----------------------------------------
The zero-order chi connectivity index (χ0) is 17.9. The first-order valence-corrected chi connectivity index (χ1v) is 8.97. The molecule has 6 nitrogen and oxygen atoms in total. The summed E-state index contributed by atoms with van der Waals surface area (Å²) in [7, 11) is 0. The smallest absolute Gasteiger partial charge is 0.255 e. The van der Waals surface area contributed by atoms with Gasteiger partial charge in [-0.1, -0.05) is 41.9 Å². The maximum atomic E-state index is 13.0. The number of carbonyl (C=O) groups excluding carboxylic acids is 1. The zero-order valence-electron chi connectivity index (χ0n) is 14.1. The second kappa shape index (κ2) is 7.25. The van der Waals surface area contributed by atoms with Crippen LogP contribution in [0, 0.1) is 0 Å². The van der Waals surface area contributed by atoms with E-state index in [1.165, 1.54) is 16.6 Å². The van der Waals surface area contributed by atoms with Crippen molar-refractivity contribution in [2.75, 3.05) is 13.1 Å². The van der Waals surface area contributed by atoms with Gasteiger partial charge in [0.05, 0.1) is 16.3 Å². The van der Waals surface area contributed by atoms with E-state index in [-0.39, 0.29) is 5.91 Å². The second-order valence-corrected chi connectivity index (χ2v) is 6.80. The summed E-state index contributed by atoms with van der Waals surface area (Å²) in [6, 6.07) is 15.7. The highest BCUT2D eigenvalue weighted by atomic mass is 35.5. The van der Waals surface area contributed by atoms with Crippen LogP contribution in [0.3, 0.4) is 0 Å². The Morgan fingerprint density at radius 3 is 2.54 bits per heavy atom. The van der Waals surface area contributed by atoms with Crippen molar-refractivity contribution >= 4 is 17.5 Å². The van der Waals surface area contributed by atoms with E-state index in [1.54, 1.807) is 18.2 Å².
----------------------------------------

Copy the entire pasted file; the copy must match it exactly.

The zero-order chi connectivity index (χ0) is 17.9. The first-order valence-corrected chi connectivity index (χ1v) is 8.97. The molecule has 6 nitrogen and oxygen atoms in total. The summed E-state index contributed by atoms with van der Waals surface area (Å²) in [7, 11) is 0. The smallest absolute Gasteiger partial charge is 0.255 e. The van der Waals surface area contributed by atoms with Gasteiger partial charge in [-0.1, -0.05) is 41.9 Å². The maximum atomic E-state index is 13.0. The number of carbonyl (C=O) groups excluding carboxylic acids is 1. The zero-order valence-electron chi connectivity index (χ0n) is 14.1. The second kappa shape index (κ2) is 7.25. The van der Waals surface area contributed by atoms with Crippen LogP contribution in [0, 0.1) is 0 Å². The van der Waals surface area contributed by atoms with E-state index in [1.165, 1.54) is 16.6 Å². The van der Waals surface area contributed by atoms with Crippen molar-refractivity contribution in [2.75, 3.05) is 13.1 Å². The van der Waals surface area contributed by atoms with Gasteiger partial charge in [0.05, 0.1) is 16.3 Å². The van der Waals surface area contributed by atoms with E-state index in [-0.39, 0.29) is 5.91 Å². The second-order valence-corrected chi connectivity index (χ2v) is 6.80. The summed E-state index contributed by atoms with van der Waals surface area (Å²) in [6, 6.07) is 15.7. The highest BCUT2D eigenvalue weighted by atomic mass is 35.5. The van der Waals surface area contributed by atoms with Crippen LogP contribution in [0.3, 0.4) is 0 Å². The Morgan fingerprint density at radius 3 is 2.54 bits per heavy atom. The van der Waals surface area contributed by atoms with Crippen molar-refractivity contribution >= 4 is 17.5 Å². The van der Waals surface area contributed by atoms with E-state index in [1.54, 1.807) is 18.2 Å².